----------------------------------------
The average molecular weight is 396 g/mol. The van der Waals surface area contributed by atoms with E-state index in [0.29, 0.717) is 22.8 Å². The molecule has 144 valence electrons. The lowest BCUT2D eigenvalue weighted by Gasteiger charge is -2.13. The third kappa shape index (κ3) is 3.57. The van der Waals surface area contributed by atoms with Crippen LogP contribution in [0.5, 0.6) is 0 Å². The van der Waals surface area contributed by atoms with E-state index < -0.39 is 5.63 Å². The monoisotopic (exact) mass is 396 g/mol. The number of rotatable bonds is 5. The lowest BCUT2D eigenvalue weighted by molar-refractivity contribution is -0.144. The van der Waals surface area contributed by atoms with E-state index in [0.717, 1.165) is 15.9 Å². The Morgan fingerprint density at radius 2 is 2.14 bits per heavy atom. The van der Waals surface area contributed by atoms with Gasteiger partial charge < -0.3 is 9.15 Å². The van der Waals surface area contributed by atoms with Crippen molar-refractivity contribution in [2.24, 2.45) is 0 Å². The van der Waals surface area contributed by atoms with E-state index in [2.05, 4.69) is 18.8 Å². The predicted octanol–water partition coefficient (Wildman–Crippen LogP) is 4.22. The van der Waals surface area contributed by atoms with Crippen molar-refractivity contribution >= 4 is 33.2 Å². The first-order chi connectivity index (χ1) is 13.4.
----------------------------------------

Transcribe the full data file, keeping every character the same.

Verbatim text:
The average molecular weight is 396 g/mol. The van der Waals surface area contributed by atoms with E-state index in [0.29, 0.717) is 22.8 Å². The molecule has 144 valence electrons. The lowest BCUT2D eigenvalue weighted by Gasteiger charge is -2.13. The third kappa shape index (κ3) is 3.57. The van der Waals surface area contributed by atoms with Crippen LogP contribution in [0.5, 0.6) is 0 Å². The van der Waals surface area contributed by atoms with E-state index < -0.39 is 5.63 Å². The monoisotopic (exact) mass is 396 g/mol. The number of rotatable bonds is 5. The lowest BCUT2D eigenvalue weighted by molar-refractivity contribution is -0.144. The van der Waals surface area contributed by atoms with E-state index in [0.717, 1.165) is 15.9 Å². The Morgan fingerprint density at radius 2 is 2.14 bits per heavy atom. The van der Waals surface area contributed by atoms with Gasteiger partial charge < -0.3 is 9.15 Å². The van der Waals surface area contributed by atoms with Crippen molar-refractivity contribution in [2.24, 2.45) is 0 Å². The van der Waals surface area contributed by atoms with E-state index in [2.05, 4.69) is 18.8 Å². The predicted octanol–water partition coefficient (Wildman–Crippen LogP) is 4.22. The van der Waals surface area contributed by atoms with Crippen molar-refractivity contribution >= 4 is 33.2 Å². The first-order chi connectivity index (χ1) is 13.4.